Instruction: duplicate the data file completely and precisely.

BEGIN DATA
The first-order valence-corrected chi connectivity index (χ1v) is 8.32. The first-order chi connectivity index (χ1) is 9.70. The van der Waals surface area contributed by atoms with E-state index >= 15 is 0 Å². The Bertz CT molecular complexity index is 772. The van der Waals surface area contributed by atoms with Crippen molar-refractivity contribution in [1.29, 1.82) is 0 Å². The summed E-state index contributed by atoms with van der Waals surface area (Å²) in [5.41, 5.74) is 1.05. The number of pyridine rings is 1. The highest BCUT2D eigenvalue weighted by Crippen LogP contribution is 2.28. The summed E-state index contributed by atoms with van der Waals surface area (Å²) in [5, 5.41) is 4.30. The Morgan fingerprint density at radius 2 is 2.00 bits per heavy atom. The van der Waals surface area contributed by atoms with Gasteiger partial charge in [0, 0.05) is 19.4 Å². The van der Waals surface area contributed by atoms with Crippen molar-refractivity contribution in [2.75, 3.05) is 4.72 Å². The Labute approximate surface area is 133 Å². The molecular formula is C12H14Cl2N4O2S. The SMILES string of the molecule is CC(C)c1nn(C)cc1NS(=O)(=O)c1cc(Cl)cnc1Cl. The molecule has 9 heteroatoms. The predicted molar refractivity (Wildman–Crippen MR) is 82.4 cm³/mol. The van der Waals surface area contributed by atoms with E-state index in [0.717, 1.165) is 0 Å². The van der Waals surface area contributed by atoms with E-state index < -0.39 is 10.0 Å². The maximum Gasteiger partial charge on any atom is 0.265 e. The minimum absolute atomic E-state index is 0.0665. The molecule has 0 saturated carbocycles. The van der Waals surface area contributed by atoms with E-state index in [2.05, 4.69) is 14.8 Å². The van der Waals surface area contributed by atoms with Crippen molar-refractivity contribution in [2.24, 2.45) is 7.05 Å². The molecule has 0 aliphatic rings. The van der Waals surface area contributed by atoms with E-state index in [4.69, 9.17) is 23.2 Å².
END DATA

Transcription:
The first-order valence-corrected chi connectivity index (χ1v) is 8.32. The first-order chi connectivity index (χ1) is 9.70. The van der Waals surface area contributed by atoms with E-state index >= 15 is 0 Å². The Bertz CT molecular complexity index is 772. The van der Waals surface area contributed by atoms with Crippen molar-refractivity contribution in [1.29, 1.82) is 0 Å². The summed E-state index contributed by atoms with van der Waals surface area (Å²) in [5.41, 5.74) is 1.05. The number of pyridine rings is 1. The highest BCUT2D eigenvalue weighted by Crippen LogP contribution is 2.28. The summed E-state index contributed by atoms with van der Waals surface area (Å²) in [5, 5.41) is 4.30. The Morgan fingerprint density at radius 2 is 2.00 bits per heavy atom. The van der Waals surface area contributed by atoms with Gasteiger partial charge in [0, 0.05) is 19.4 Å². The van der Waals surface area contributed by atoms with Crippen molar-refractivity contribution in [2.75, 3.05) is 4.72 Å². The Labute approximate surface area is 133 Å². The molecular formula is C12H14Cl2N4O2S. The SMILES string of the molecule is CC(C)c1nn(C)cc1NS(=O)(=O)c1cc(Cl)cnc1Cl. The molecule has 9 heteroatoms. The predicted molar refractivity (Wildman–Crippen MR) is 82.4 cm³/mol. The van der Waals surface area contributed by atoms with E-state index in [0.717, 1.165) is 0 Å². The van der Waals surface area contributed by atoms with E-state index < -0.39 is 10.0 Å². The maximum Gasteiger partial charge on any atom is 0.265 e. The minimum absolute atomic E-state index is 0.0665. The molecule has 0 saturated carbocycles. The van der Waals surface area contributed by atoms with E-state index in [2.05, 4.69) is 14.8 Å². The van der Waals surface area contributed by atoms with Crippen molar-refractivity contribution in [2.24, 2.45) is 7.05 Å². The molecule has 0 aliphatic rings. The van der Waals surface area contributed by atoms with E-state index in [4.69, 9.17) is 23.2 Å².